Dreaming War: Blood for Oil and the Cheney-Bush Junta, Thunder’s Mouth Press, (2002) ISBN 1-56025-502-1
      Inventing a Nation: Washington, Adams, Jefferson (2003) ISBN 0-300-10171-6
      Imperial America: Reflections on the United States of Amnesia (2004) ISBN 1-56025-744-X
      Also: his essays “The Day The American Empire Ran Out of Gas” and “We Are The Patriots”

    2. proximity1

      RE:

      “Once Obama came in, no illegality was too offensive for Democrats now that one of their own was championing it. This has left only civil libertarians and a relative few people of conscience (fewer still in either major party), to speak up.”

      Utter rubbish. You should get out more.

      First, no honest person of conscience, seriously respecting genuine civil liberties, considers Obama “one of their own”. Certain Democrats (but hardly any real democrats ) consider Obama “one of their own.” So what? Once it’s recognized that in the U.S. there is only one real political party–the organized money party–with a Republican wing and a “Democrat” wing, then all this junk thought about Obama (or whomever) versus (blank) simply fall apart.

      1. sleepy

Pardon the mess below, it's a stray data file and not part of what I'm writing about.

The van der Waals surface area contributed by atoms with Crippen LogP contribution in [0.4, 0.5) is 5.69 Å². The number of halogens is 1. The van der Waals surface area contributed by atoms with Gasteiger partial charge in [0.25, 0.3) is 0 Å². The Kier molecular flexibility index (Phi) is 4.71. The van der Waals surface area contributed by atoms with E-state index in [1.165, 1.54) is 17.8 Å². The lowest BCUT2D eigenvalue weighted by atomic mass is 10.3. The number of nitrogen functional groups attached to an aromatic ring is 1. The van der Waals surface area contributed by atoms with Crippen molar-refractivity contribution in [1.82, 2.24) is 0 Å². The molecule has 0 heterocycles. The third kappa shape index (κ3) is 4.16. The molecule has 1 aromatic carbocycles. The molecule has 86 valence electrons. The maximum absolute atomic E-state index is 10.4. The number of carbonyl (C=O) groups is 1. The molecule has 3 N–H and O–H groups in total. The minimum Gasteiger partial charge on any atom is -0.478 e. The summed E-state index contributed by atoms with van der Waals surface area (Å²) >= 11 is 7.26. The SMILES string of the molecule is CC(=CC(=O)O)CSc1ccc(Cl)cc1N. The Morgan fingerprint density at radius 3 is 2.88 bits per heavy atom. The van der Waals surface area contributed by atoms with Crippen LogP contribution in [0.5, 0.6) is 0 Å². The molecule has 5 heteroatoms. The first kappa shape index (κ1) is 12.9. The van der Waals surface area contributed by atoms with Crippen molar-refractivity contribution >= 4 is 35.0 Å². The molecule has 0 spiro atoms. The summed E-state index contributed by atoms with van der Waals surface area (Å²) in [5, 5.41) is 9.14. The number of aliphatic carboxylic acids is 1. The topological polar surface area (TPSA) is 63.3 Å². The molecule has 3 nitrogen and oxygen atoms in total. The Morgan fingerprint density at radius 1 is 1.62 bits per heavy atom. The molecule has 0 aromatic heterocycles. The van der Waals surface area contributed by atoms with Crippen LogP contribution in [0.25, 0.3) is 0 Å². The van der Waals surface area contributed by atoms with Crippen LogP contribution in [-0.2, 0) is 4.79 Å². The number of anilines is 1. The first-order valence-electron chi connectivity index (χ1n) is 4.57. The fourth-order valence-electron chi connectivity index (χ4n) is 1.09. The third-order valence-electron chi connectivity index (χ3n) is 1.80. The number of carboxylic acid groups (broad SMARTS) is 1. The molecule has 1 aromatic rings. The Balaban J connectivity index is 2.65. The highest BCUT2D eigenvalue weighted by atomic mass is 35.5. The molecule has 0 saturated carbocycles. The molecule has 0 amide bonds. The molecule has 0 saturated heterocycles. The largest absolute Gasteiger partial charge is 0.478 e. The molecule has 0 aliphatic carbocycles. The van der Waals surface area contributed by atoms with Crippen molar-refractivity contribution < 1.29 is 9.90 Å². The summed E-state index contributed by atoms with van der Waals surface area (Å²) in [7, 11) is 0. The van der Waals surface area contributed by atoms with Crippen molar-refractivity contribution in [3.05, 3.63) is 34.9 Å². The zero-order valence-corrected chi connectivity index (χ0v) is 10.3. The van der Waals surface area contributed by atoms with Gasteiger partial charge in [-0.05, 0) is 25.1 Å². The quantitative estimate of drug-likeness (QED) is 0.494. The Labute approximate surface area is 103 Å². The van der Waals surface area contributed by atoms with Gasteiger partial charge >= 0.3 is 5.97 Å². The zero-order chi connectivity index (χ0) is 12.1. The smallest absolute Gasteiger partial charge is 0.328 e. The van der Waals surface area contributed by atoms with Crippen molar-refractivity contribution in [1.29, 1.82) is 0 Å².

I think you are misreading what Jill wrote. My understanding is that she said that democrats opposed Bush and his stomping of civil liberties out of pure political calculation, not out of any principled opposition.

        And she goes on to say that those same democrats now support Obama’s continuation–and extension–of those same Bush policies.

        As she says those democrats no longer care about civil liberties because Obama is a democrat, i.e., “one of their own”.

        I see nothing in her post that contradicts anything at all that you say. It appears that the two of you are in basic agreement.

        1. proximity1

          RE:

          “I think you are misreading what Jill wrote. My understanding is that she said that democrats opposed Bush and his stomping of civil liberties out of pure political calculation, not out of any principled opposition.

          And she goes on to say that those same democrats now support Obama’s continuation–and extension–of those same Bush policies.

          As she says those democrats no longer care about civil liberties because Obama is a democrat, i.e., “one of their own”.”

          All I have as a guide to what Jill means are the views she wrote–and my interpretation of them.

          It seems to me that i your commnet above you point out exactly how her stated views are in conflict with the case I defend–and then you say she and I are on the same page, after all. I still don’t see that. Maybe I have misinterpreted her views but it seems to me rather that you have. “D” Democrats belong to a political party; “d” democrats are supposed to be defenders of democracy. Jill doesn’t seem to me to appreciate the difference. From reading your comment, I have to wonder if you grasp it, too.

          1. sleepy

            My apologies.

            You should’ve stated more clearly that your issue was a misunderstading based on the non-capitalization of the word “democratic” and how that led you to believe that Jill was referring to other than the democratic party.